You never seem to be able to find the “right words” to express sorrow over the loss of someone you love. It is nearly impossible when you know that the person you lost took his or her own life. The question, “Why?” is a nagging reminder sometimes of how little we really know the condition of the soul of family members and friends, let alone neighbors. John Wesley used the question, “How goes it with your soul?” as a starting question in his small groups, believing that the covenantal discussions arising from that question propel us forward on our faith journey and growth in becoming disciples. Yet in so many cases the answer is, “I’m fine.” No more, no less. “After all,” we think, “does someone really want to know the extent of my personal anguish?”

When I heard the news that my good friend had hung himself, I can honestly say that I was deeply saddened in a way that is different from any other form of loss. And yet, there was a part of me that understood the depth of his struggle. Depression is an insidiously selfish condition. Every aspect of your being is viewed through the lens of a growing despair. The Greeks called it acedia, and it was poorly translated into sloth, one of the original deadly sins. But it isn’t laziness; it is spiritual inertia, apathy, not caring that you don’t care.

The vast majority of people who have or have had depression never attempt suicide, but most have had the thoughts. It is a permanent solution to temporary problems, and therein lays the rub. When you are in the cycle of depression, isolated, inwardly imploding, catastrophic thinking takes over, and the belief that this is what the rest of your life will be like becomes the norm. Day in and day out acedia. So there was a part of me that imagined what great relief must have come for my friend, but the price to pay for that relief was devastating. Foremost for my friend himself but secondarily for the family and friends who are scarred for life as we try in vain to make sense of something that clearly doesn’t. Anger, sadness and a feeling of complicity sets in. “What could I have done?” “How could we not have known?” “How could they be so selfish?” These are the common questions. The answers are far from easy. And in many cases we will never know.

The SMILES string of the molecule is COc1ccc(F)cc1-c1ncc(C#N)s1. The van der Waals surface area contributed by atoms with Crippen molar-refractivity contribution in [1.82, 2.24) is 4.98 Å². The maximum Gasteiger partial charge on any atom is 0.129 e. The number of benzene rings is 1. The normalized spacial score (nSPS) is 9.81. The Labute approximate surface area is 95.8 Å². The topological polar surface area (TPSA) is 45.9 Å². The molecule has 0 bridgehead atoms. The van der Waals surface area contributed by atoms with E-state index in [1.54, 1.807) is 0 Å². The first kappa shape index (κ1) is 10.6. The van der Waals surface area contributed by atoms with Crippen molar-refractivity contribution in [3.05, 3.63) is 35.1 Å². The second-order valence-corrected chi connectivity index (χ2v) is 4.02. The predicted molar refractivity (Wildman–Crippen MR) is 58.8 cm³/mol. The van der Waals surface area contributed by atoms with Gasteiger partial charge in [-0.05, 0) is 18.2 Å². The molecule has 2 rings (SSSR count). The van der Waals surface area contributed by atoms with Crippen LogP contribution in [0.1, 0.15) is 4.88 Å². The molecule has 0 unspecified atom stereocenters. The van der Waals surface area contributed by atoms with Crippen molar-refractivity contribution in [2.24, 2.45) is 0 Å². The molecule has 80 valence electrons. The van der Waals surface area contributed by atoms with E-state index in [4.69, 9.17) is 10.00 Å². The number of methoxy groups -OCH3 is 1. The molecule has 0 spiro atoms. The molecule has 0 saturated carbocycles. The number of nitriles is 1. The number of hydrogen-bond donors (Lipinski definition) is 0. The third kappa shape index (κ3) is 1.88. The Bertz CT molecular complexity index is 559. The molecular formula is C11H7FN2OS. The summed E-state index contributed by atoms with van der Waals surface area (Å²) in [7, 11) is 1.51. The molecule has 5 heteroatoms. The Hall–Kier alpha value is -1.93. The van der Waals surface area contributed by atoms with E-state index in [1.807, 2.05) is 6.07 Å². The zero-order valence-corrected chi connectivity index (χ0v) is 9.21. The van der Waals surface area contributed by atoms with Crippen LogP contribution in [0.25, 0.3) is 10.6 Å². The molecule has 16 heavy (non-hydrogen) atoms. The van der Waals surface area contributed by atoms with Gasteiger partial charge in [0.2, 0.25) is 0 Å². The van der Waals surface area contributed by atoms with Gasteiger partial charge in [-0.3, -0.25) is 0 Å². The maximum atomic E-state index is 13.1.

What I do know is that depression and suicidal thoughts are serious. Professional help is an absolute. People don’t “snap out of it.” Those considering something like suicide are far from rational and are so inwardly trapped that the “I’m fine” response cannot be taken lightly from those we know are suffering. There is rarely a day or two that pass that I don’t think of my friend. I wish our love had been enough to ease his pain. I wish we could have understood.

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